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USB Keyboard Amiga Joystick for Raspberry Pi Emulator Amibian
The Raspberry PI Amiga emulator called UAE4ARM is super cool and fun, however there is NO direct support of joysticks ! ((could have been done using the GPIO like retropie))
A special USB - Joystick adapter must be purchased so normal DB9 connector Commodore Amiga / C64 joysticks can be used.
They are cheap and easy to find, only issue is the WAITING time :-(
You can play all games in single player mode, simply using any type of USB keyboard, arrow keys, and page down as fire.
This gave me an idea, how about we connect the 5 functions of a joystick to the keys of a USB keyboard, since usb keyboards are lying around in the dump, they are free to get
Here is a one hr project, that will make you play all your favorite games allready tonight using your favorite amiga joystick.
a usb keyboard is made like this, scan outputs, and scan inputs,
each output signal is low for only 10uS, one by one, until all have been low, then it repeat the scan.
The inside of an Commodore 64 or Amiga Joysticks and actually also many other brands, note the common signal pin 8, is normally used as ground
but as you can see it can also be +5V, then you get active high signals, exactly what we need
only side effect is you will blow up any joysticks with auto-fire electronics inside them, but i dont have any, so no problems here..
There is a female connector on the joystick, so you need a MALE DB9 connector for the joystick-usb-keyboard converter.
So here is the deal, first you test the keyboard is alive, at least the buttons you need to use must work,
open USB keyboard, you see a tiny pcb and conductive tracks on plastic.
the tracks are easy to follow, good idea to add some tiny dots with permanent marker, so you know for sure where they go.
Always take pictures of all details, so when wires brakes off, you know where to place them again.
Here is the pinout of a 4066 ic, the control signals are active high, and when high, the relay is closed, now signals from either side are connected together.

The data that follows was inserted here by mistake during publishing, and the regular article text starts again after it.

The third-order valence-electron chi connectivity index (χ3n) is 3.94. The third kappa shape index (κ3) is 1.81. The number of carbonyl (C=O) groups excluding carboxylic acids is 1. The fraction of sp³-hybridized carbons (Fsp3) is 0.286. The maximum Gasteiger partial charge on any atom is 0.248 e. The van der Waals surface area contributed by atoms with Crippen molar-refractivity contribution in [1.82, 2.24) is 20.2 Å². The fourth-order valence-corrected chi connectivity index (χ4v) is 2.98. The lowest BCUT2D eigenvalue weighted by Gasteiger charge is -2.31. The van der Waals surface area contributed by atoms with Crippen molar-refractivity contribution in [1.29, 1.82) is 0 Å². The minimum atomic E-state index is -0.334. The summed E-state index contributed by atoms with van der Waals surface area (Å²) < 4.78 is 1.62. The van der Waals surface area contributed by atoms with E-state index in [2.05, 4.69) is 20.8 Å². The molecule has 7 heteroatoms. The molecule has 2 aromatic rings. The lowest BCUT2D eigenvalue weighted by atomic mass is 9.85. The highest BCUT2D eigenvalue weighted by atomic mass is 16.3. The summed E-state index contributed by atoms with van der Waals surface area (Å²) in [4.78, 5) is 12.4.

Since a keyboard is "scanned" in rows, the signals are not directly compatible with amiga joysticks
there is no access to a one wire signal for each function, so we need to simulate a key press, with a single wire signal from eash joystick functions.
The ic 4066 is four analog switches, think about it as relays with a control line, the control lines are held low (inactive) by 1k resistors as shown here
the ic to the left is the FIRE, so only one switch in that one is used, the 3 other "relays" are just all ground
All resistors are 1k. The common pin of the amiga joystick is +5V, this way the 5 signals become active high.
No need to draw schematics, since all brand and types of keyboards are different, but the pcb and connections will look a little bit like this.
at least you will be able to get the basic idea.
Add a ton of heatmelt glue, to keep it all together, after testing, maybe even heatshrink it, so it will look nicer
you can use NPN transistors, any small signal type will do, i used BC548, here is first test (all resistors are 1k)
By using transistors you need 5 more brain cells activated, you need to figure out (measure or guess) what is outputs and what is inputs.
On this pcb, all keyboard scan signals to the left are outputs, they go to the Emitter.
all keyboard scan signals to the right are inputs, they go to the collectors.
The Fire function is simple, since keyboard scan dont share signals with any other signals we need.
o-fire means keyboard scan out for fire function. i-fire means keyboard scan input fire. j-fire means joystick signal from db9 connector
note the joystick common signal is connected to +5V, this way all joystick input signals become active HIGH.
a bit pictures while we work on it
all 5 transistors addes, still a bit wires needed.
top side show the rest of the resistors.
On this keyboard pcb, the output signals Left and Up share the same line
and input lines Left, Down, Right share the same line, no big deal, just connect the transistors correct.
Thomas Scherrer OZ2CPU 2017
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